Editor’s Note: According to press reports, the
U.S. air strike on the remote Pakistani border village of Damadola may
have killed three or four senior al-Qaeda operatives, but the principal
target, Ayman al-Zawahiri, appears to have escaped. The death toll also
included about 18 civilians, including women and children.
The bombardment early in the morning of Jan. 13
provoked widespread anti-American demonstrations across Pakistan,
prompting the pro-U.S. regime of Gen. Pervez Musharraf to object to the
An underlying question, however, is whether
assaults on suspected al-Qaeda locations – that also kill significant
numbers of civilians – create more terrorists than they eliminate. Ivan
Eland of the Independent Institute addresses this question in this guest
CIA’s recent botched attempt to kill al-Qaeda’s number two man, Ayman
Zawahiri, in Pakistan illustrates why the Bush administration’s overly
aggressive “war on terror” actually motivates terrorists to attack the
Certainly, capturing or killing the
brains behind al-Qaeda is an important goal. Unfortunately, in the U.S.
method of warfare—which unduly emphasizes attrition, heavy firepower and
sophisticated weaponry, even against guerrillas and terrorists—the
technology of killing has outstripped the quality of human intelligence
needed to hit the correct targets.
The CIA’s unmanned Predator drone
fired missiles that killed many Pakistani civilians, including women and
children, but apparently not Zawahiri.
Making things even worse, the killing
of women and children continues to spark public outrage all across
Pakistan, leading to mass protests in all of Pakistan’s major cities and
the trashing and burning of a U.S.-supported aid organization.
Such public ire will make it even
less likely that the United States will receive accurate future
intelligence about where Zawahiri and his boss, Osama bin Laden, are
hiding, even though the prices on their heads are substantial.
And to shore up the popularity of his
war on terror at home, which has been dragged down by an incongruous,
unnecessary, now unpopular war in
President Bush has combined these reckless military actions with cowboy
rhetoric, which only further stoke the flames of anti-U.S. hatred among
Bringing back the “clash of
civilizations” rhetoric used during the Cold War against the “godless
Communists,” the administration is now implying that those with “too
much god of an alien kind” are trying to build a worldwide empire that
could again threaten the United States.
The president has cast the war on
Islamic terrorism as a contest between the men in white hats who
advocate freedom and those with black headgear who want to create “a
totalitarian Islamic empire reaching from
Yet bringing back the caliphate—the
political and spiritual leader of Sunni Islam who ruled a united Islamic
world—is a long-term objective of even moderate Muslims. As a result, to
the Muslim world, the president’s war on terror looks much like a war on
Islam that threatens to make the clash of civilizations a
Yet even the unlikely uniting of the
Islamic world would not necessarily create a severe threat to the United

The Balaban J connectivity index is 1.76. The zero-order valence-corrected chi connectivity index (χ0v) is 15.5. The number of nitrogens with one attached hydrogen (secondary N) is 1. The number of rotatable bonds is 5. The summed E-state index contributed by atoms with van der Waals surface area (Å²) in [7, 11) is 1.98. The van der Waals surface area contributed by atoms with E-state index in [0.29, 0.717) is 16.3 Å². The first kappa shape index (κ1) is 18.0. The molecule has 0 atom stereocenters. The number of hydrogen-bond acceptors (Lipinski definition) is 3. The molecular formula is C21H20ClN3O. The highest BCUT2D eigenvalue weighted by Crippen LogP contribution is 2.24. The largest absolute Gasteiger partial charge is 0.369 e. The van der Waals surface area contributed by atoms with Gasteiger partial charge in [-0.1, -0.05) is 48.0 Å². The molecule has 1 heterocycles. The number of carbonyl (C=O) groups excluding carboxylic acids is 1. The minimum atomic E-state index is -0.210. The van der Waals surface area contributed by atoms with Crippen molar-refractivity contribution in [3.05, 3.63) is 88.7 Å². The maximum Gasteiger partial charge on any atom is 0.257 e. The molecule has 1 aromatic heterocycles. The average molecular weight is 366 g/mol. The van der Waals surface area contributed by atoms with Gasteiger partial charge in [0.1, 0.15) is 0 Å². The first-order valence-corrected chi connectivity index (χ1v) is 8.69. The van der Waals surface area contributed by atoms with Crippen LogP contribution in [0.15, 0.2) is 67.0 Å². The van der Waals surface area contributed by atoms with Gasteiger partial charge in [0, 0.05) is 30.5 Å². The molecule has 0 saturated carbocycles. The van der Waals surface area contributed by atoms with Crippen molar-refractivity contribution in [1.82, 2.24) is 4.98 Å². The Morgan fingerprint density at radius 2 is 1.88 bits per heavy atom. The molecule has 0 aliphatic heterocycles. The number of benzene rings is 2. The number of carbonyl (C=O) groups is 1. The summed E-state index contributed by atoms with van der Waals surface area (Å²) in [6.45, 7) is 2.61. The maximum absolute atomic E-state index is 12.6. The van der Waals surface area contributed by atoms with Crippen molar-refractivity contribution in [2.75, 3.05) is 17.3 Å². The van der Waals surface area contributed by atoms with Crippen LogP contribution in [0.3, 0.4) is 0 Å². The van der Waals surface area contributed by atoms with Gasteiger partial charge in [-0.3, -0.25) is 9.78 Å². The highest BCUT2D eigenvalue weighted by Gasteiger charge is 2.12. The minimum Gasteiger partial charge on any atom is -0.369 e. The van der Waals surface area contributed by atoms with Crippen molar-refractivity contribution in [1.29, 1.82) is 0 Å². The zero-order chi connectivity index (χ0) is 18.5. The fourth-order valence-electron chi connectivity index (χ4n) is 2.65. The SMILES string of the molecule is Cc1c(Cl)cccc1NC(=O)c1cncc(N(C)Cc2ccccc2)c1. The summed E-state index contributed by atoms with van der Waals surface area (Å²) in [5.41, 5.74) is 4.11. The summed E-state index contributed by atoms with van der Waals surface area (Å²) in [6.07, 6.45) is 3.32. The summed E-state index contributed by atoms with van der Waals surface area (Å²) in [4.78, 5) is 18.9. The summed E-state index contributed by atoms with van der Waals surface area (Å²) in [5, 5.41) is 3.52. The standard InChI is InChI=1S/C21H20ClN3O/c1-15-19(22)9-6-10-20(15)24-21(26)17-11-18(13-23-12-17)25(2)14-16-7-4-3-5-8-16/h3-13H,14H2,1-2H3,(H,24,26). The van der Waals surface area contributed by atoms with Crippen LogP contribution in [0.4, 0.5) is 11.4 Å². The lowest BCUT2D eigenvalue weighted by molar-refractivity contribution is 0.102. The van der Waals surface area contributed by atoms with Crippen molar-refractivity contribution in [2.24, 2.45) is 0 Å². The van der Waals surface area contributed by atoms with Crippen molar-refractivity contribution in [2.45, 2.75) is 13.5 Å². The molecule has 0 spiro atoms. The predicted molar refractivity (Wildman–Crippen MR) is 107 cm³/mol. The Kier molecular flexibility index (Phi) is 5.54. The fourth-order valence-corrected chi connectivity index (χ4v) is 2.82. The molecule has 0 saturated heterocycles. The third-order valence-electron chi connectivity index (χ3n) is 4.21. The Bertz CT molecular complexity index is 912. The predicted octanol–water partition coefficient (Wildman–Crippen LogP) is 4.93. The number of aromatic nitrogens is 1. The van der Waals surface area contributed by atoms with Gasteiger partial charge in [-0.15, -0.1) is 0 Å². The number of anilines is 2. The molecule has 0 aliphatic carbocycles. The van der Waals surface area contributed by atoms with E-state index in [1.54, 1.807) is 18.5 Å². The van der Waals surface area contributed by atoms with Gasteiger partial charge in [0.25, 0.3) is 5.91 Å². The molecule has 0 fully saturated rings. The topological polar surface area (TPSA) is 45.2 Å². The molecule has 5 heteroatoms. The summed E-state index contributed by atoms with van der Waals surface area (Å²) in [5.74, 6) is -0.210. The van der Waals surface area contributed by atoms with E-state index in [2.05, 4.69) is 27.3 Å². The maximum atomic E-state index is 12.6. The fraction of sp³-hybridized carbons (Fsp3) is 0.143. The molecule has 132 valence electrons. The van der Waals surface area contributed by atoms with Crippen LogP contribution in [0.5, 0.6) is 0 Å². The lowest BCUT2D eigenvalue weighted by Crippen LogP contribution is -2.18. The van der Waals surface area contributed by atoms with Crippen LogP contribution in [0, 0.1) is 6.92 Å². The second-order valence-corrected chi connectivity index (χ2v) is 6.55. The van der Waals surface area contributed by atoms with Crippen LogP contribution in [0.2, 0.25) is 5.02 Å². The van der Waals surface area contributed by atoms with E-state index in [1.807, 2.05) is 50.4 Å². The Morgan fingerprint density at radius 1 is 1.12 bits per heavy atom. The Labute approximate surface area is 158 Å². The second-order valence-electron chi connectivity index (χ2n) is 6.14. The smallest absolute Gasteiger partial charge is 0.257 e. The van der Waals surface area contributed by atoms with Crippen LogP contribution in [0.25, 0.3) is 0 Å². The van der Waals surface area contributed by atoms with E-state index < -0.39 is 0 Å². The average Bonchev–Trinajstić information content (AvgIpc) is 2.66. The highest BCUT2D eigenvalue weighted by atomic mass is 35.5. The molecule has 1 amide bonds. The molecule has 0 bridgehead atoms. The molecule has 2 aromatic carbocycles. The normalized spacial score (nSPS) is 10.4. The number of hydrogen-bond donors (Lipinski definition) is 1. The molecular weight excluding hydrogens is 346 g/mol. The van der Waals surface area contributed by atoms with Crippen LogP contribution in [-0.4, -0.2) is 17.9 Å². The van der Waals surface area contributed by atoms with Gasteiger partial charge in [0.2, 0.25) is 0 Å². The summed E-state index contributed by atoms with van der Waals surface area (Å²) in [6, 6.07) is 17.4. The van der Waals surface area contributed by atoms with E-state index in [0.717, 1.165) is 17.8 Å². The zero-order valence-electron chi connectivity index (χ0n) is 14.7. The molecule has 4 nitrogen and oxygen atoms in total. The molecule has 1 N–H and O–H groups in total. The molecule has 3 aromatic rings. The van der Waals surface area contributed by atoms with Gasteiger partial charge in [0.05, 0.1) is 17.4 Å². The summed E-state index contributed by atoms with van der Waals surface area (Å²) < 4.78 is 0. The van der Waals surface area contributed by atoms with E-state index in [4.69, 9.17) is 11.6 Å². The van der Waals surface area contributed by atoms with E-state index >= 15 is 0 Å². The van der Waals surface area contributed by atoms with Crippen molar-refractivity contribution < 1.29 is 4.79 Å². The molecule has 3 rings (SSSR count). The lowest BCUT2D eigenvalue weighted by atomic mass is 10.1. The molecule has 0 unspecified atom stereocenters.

States. Arab countries, only a subset of the Islamic world, have not
even been able to unite against Israel, their mortal enemy.
It would be even harder for the more
geographically and ethnically diverse global Islamic community to unite
under one ruler. Even if the entire Sunni Islamic world coalesced
rapidly into one empire, any threat to the United States—which would not
be inevitable—would be tempered by the fact that many of the countries
uniting are economic basket cases.
In addition to shoring up flagging
public opinion at home, the president’s talk of an Islamic empire is
designed to mask the real reasons that al-Qaeda attacks the United
States. The core of al-Qaeda’s gripe with the United States is its
military presence in the Persian Gulf to guard U.S. oil supplies and
support for corrupt Gulf leaders who sell that oil.
In a recent videotape, Zawahiri
warned Americans: “…Your calamity will not end, unless you leave our
lands and stop stealing our resources and stop supporting the bad rulers
in our countries.”
But because the Gulf countries are
heavily dependent on petroleum sales for their revenues (oil deals make
up between 65 percent and 90 percent of their export income, depending
upon the country), they have every incentive to sell oil to the world
market, regardless of whether the U.S. stations military forces on their
lands or props up their despotic rulers. In short, U.S. forces are not
needed to defend Persian Gulf oil.
Even if they were necessary, the job
could be done with no permanent U.S. military presence on Muslim lands.
In Gulf War I, Persian Gulf oil was successfully defended without a
prior land presence in the Gulf. Land forces were brought in only when a
threat arose. And since then, the threat to oil has decreased.
President Bush should ratchet down
the war on terror to make it more effective. The United States should
improve human intelligence and strike al-Qaeda only when the information
More importantly, to reduce
terrorists’ motive for attacking the United States in the first place,
the administration should quietly withdraw the unneeded land forces from
Persian Gulf countries and its support for their authoritarian, venal
Ivan Eland is a Senior Fellow at The Independent Institute,
Director of the Institute’s
Center on Peace &
Liberty, and author of the books
The Empire Has No Clothes, and
Putting “Defense” Back into U.S. Defense Policy.